5 Steps to Strong Feet
Start your journey to fitter feet by practicing regular strength and mobility exercises that target your feet, ankles, hips, and core. You can prehabilitate your feet to prevent injury or offset age-related issues. “You don’t have to give up and think, I’m too old to fix it,” says Eischens Yoga teacher Lynn Shuck. “You’re not.”
There are a handful of simple strength and mobility drills you can practice to keep your feet healthy. For example, one easy way to create greater joint mobility and counteract all the time you spend in shoes is to roll the soles of your bare feet over a tennis ball periodically throughout the day, she says. If your feet are especially tight and tender, begin in a seated position. If your feet aren’t as tense, you can roll each foot while standing or even switch to a smaller ball, such as a handball.
Mindful walking helps build awareness of how you’re using your feet, while also developing foot strength and mobility, says performance physiotherapist Mike Gauvreau. Find an area where you can walk barefoot (you can also wear minimalist shoes) and spend 10 to 15 minutes walking — paying close attention to how you’re naturally placing your feet. (Learn more about your gait by reading “Relearn to Walk“.)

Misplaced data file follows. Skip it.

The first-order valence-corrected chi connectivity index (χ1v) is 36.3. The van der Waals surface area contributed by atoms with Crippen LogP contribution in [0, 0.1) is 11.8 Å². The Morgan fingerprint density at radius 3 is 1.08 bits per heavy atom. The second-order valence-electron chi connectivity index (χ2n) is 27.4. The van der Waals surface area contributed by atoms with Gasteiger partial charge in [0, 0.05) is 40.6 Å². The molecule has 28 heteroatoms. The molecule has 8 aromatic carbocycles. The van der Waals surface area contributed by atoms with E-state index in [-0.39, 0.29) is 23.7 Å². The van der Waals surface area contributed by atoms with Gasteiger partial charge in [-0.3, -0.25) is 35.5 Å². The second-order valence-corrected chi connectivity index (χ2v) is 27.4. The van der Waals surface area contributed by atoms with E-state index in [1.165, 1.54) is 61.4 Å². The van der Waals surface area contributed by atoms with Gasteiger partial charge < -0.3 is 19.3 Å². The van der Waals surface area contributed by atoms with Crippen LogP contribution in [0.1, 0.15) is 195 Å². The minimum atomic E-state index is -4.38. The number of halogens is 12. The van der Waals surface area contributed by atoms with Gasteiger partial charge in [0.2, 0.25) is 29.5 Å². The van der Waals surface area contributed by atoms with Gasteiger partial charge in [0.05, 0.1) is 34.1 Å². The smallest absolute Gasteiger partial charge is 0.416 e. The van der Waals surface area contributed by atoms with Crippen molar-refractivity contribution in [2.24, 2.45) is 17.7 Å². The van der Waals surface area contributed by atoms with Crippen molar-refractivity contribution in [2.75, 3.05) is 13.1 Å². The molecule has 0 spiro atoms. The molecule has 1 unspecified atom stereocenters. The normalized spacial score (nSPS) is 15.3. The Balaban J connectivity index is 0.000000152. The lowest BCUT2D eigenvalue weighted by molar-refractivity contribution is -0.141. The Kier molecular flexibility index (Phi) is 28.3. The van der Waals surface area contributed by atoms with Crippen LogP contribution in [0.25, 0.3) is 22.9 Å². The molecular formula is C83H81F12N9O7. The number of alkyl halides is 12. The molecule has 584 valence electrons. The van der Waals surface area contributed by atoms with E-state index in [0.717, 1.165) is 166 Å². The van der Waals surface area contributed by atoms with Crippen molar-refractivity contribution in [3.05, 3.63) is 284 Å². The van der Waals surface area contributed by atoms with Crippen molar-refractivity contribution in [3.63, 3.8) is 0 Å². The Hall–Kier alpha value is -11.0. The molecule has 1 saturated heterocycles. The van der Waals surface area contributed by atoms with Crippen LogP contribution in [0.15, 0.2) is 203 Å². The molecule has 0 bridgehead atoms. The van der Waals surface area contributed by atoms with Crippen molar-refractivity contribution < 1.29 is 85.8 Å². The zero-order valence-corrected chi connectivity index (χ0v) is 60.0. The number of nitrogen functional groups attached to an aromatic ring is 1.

Finally, building full-body strength will go a long way toward prehabbing and rehabbing foot conditions. “All of the muscles and joints of the lower limb are involved in foot and arch support, and thus it’s important to make sure we’re strengthening all of them,” explains physical therapist Erika Mundinger, who designed the following routine.
1) Dead Bug
This move teaches you how to stabilize your pelvis and spine while moving your limbs, which is key for optimal posture, explains Mundinger. When your posture is stable, your feet can land in a better position.
2) Hip Thrust
This exercise strengthens your gluteus maximus and hamstrings. When these muscles are strong, they stabilize your thighbones better, keeping your knees and feet from rotating in or out as you walk or run.
3) Banded Sidestep
This works both your gluteus maximus and medius, which minimizes rotation of your thighs and ankles.
4) Seated Towel Pickup
This exercise activates all the muscles in your legs and core to limit rotation of your hips, knees, and ankles, while also strengthening your arch and all the intrinsic muscles of your feet.
5) Single-Leg Balance on Foam Pad
This originally appeared as “Strength Training for Your Feet” in “The Best Foot Forward” in the January-February 2019 print issue of Experience Life.